Rocking Like It’s All Intermezzo: 21st Century Psalm Responsorials, Foreword by Sofia M. Starnes, Resource Publications, 2019.
What does it mean that the Psalms are the prayer book of the people? Rocking Like It’s All Intermezzo: 21st Psalms Responsorials is one such person’s prayer book. Using familiar refrains as their starting points, the poems attempt a balance between how the Psalmist understood God’s faithfulness and how the poet’s lived experience requires revised understanding in some places, renewed commitment in others. In addition to an insightful Foreword by acclaimed poet Sofia M. Starnes, these 64 poems tell of an intimate, honest reorientation to God’s promises.
Rocking can be purchased as a paperback at the Wipf and Stock website or as a paperback or in hardcover at Amazon. Rocking, read by Deborah Thorne Mazzone, Charles C. Bradley, and the author, can be purchased as an Audible download at Amazon or at Audible. Rocking can be downloaded as an ebook at the Amazon Kindle store or on Google Play.
Praise for Rocking and an Interview with the Author
“In Rocking Like It’s All Intermezzo, Maryanne Hannan invites us to find the cosmic irony in understanding human life as merely a brief solo interlude during which we wait for the climax in the whole grand story of God’s creation of the world and its end, when each of our lives is already ultimately eternal and communal because ‘divinity itself we bear,’ and God’s presence is palpable in the here and now as well.”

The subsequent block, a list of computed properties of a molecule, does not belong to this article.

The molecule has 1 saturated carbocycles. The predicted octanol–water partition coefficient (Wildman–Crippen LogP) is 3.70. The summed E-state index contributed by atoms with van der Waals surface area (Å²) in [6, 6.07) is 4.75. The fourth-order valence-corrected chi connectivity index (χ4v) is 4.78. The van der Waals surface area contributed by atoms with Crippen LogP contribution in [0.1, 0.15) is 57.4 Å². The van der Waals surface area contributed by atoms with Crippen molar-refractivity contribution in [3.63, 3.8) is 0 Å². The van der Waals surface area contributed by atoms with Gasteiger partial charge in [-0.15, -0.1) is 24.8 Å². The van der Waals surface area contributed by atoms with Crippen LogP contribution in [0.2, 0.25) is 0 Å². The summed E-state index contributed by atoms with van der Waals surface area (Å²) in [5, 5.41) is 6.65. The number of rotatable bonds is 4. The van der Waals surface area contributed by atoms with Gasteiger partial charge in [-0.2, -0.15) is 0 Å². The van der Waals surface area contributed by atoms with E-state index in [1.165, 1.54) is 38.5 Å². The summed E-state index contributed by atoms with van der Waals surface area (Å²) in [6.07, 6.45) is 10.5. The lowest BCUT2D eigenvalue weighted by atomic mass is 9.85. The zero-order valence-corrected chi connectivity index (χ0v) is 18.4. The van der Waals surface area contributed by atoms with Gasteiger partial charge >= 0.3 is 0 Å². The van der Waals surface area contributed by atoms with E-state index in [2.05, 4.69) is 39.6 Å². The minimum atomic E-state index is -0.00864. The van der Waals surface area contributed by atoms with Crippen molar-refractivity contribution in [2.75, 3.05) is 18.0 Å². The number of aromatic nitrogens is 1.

—Mary Ann B. Miller, Professor of Literature, Caldwell University and Founding Editor of Presence: A Journal of Catholic Poetry
“In her brief lyrics, Maryanne Hannan offers readers a voice that poses questions, gives praise, displays wit— all genuine expressions of a poet who knows the power of the right word rightly placed. Conversing with the language of the Psalms, these poems showcase the spectrum of the ways humans respond to the Divine.”
—Nathaniel Lee Hansen, Editor, The Windhover
“Maryanne Hannan’s debut collection is a book of contemporary poems and prayers that resurrects worn out religious language and breathes new life into it. . . . The theme of the volume woven throughout is gratitude for the miraculous fact of creation as the poet invents a book of Psalms for our present moment, charging each poem with ‘the light of [God’s] grandeur’ and laying claim to poetry as both sign of our fall and source of our salvation, ‘our very own grasped apple.’ To read these poems is to pray them and to assent to Hannan’s generous doxology: ‘Holy, what’s lost / Holy, what’s found / Holy, the Whole.’”
—Angela Alaimo O’Donnell, author of Lovers’ Almanac and Still Pilgrim